Stomping the Jags leaves Washington No. 2 behind only Denver. But what can we really learn from one big win early in the season, before we are applying opponent adjustments?
01 Feb 2010
by Doug Farrar
In 2007 and 2008, the New Orleans Saints finished 11th and fourth in Offensive DVOA, respectively. They did not break .500 in either season for one simple reason: their defense was atrocious. The Saints ranked 29th and 26th in Defensive DVOA in those same seasons. Going into his fourth season as the team's head coach, Sean Payton knew something had to be done. When the team interviewed Gregg Williams at Payton's urging, Williams was impressive enough for Payton to give back $250,000 of his own salary to ensure that the Saints would outbid any other team for Williams' services.
Going into the Super Bowl, it looks to be the best quarter-million Payton has ever spent. The Saints exhibit a "same as it ever was" sense about their offense with the valuable addition of a dynamic rushing attack, and the overall defensive efficiency has improved tremendously. Free agents Jabari Greer and Darren Sharper helped radically overhaul a secondary that needed it, and Williams' own pressure-based schemes have allowed existing Saints defenders to thrive.
In his final NFL victory, Arizona Cardinals quarterback Kurt Warner enjoyed perhaps his greatest game as a professional, famously throwing for more touchdowns than incompletions against the Green Bay Packers in the wild-card round. That game gave Warner an ungodly 382 DYAR, and put the Saints on notice -- the playoff version of Kurt Warner was ready to kick that much more ass.
And for all the talk of Williams' crazy blitzes, he showed some of the same deference to Warner that Rex Ryan showed to Peyton Manning in two Jets-Colts matchups this season. The Saints would bring five or six to the line, but they'd drop middle linebacker Jonathan Vilma in coverage and flare Scott Shanle out to the flats instead of bringing the house. Williams knew far too well how Warner could beat the blitz (just ask the late, great Jim Johnson), and he also knew that in Arizona's precision-based passing game, zone blitzes bring up vulnerabilities in his game (just ask James Harrison).
In this game, and as it may be against Manning, Williams dialed up more coverage-friendly schemes, which did the job but left New Orleans' defense even more vulnerable against the run. Both Cardinals touchdowns came via the run -- both in the first half -- and Arizona scored no more when the Saints' offense started racking up the points and Warner had to throw it around pretty much all the time. The Cards ran eight of their 15 times in the second half, but four of those runs came late in the fourth quarter, when Matt Leinart was in the game and the outcome was beyond decided. In that sense, the Saints' offense is perhaps their best run defense, and this is why I believe a close game (which I think it will be) favors the Colts ever so slightly.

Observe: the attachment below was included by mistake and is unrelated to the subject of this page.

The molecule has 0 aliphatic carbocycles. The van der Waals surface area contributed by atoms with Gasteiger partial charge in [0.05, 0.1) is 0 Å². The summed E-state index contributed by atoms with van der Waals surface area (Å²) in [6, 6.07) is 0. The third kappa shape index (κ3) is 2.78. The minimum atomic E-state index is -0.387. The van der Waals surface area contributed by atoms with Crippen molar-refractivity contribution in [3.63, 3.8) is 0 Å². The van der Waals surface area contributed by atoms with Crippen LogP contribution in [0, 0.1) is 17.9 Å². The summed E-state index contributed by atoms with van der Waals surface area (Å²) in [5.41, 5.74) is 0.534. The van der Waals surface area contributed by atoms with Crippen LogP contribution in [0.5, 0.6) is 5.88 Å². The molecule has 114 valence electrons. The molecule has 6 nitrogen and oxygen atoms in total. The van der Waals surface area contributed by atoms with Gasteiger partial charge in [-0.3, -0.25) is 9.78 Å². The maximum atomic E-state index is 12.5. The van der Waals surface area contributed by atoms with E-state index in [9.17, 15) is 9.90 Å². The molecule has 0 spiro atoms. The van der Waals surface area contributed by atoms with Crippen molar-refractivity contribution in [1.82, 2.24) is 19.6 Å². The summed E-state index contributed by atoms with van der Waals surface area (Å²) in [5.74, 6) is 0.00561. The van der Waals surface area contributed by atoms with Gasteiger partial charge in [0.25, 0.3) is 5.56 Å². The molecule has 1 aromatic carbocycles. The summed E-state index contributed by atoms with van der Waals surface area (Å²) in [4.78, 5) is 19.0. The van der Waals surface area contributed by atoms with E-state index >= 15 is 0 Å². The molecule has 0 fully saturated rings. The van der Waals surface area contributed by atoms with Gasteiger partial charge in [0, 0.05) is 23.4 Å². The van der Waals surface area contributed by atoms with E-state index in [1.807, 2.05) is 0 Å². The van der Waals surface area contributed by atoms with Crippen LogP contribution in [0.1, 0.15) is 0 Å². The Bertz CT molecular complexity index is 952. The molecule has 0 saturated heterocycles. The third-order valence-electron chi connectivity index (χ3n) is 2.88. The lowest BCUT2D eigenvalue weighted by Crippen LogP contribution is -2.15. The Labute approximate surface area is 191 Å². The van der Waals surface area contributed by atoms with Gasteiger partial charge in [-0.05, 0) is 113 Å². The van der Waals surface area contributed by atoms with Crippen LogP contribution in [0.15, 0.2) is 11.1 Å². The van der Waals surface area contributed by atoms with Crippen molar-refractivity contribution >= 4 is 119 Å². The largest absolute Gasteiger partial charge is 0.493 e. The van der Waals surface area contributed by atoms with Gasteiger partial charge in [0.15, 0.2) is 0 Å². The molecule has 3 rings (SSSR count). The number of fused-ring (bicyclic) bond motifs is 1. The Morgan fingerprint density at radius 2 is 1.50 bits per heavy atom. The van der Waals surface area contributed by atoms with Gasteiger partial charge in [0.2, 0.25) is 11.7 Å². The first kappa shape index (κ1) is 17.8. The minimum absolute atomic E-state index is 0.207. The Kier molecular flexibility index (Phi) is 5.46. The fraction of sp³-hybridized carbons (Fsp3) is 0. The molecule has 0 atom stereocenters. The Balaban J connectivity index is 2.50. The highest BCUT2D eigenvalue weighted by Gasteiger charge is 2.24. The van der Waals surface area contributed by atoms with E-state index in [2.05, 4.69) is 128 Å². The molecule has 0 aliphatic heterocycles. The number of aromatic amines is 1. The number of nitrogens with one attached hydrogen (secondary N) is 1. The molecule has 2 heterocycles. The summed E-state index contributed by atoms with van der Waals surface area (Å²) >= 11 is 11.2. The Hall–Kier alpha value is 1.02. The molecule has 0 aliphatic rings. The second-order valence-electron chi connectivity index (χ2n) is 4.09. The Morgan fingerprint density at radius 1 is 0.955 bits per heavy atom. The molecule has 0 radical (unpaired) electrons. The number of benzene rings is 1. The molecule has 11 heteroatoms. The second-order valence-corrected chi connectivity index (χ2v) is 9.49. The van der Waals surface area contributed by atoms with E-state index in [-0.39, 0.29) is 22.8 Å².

Even when the Saints brought extra pressure, they were conditioned to back off and read Warner at the first sign of real resistance. Warner found this out the hard way with 5:58 left in the first half. Down 28-14, the Cardinals lined up on second-and-6 from their own 32-yard line. The Saints brought a five-man front with Vilma dropping back from the line. Will Smith hit a double-team up the middle and backed into "read mode" as Warner stepped up in the pocket to avoid the Saints' edge pressure. It's the kind of throw Warner has made successfully a thousand times, but Smith caught the low-thrown ball at the line of scrimmage and returned it to the Arizona 27. Warner then got completely debacled by end Bobby McCray while trying to make the tackle.
|Figure 1: Kurt Warner's Interception|
In reviewing the play, it struck me that one of the Saints' best tools is their ability to seamlessly switch from three- to four-man fronts. This was a three-man base with Smith as the right end, Sedrick Ellis as the tackle, and McCray at left end. Arizona ran double tight twins out of the shotgun (Fig. 1). Usama Young was originally set to fire through between Ellis and McCray, but he flowed back into the middle as Vilma stepped up. But at the snap, Vilma dropped again to help with Arizona's right-side receivers. Those two backouts impeded Warner's reads to the right, and Williams wasn't concerned with the left side, because he was sending Roman Harper (41) and cornerback Randall Gay from that side. This took halfback Tim Hightower out as an option on the left flat, forcing him to block. Warner may still have had somewhere to go after he stepped up had Smith not stepped back (designated by the red line, post-double-team). As Warner lay on the turf, looking up at his trainers as if they were aliens, one got a sense that the competitive phase of this game (if not Warner's career) was done.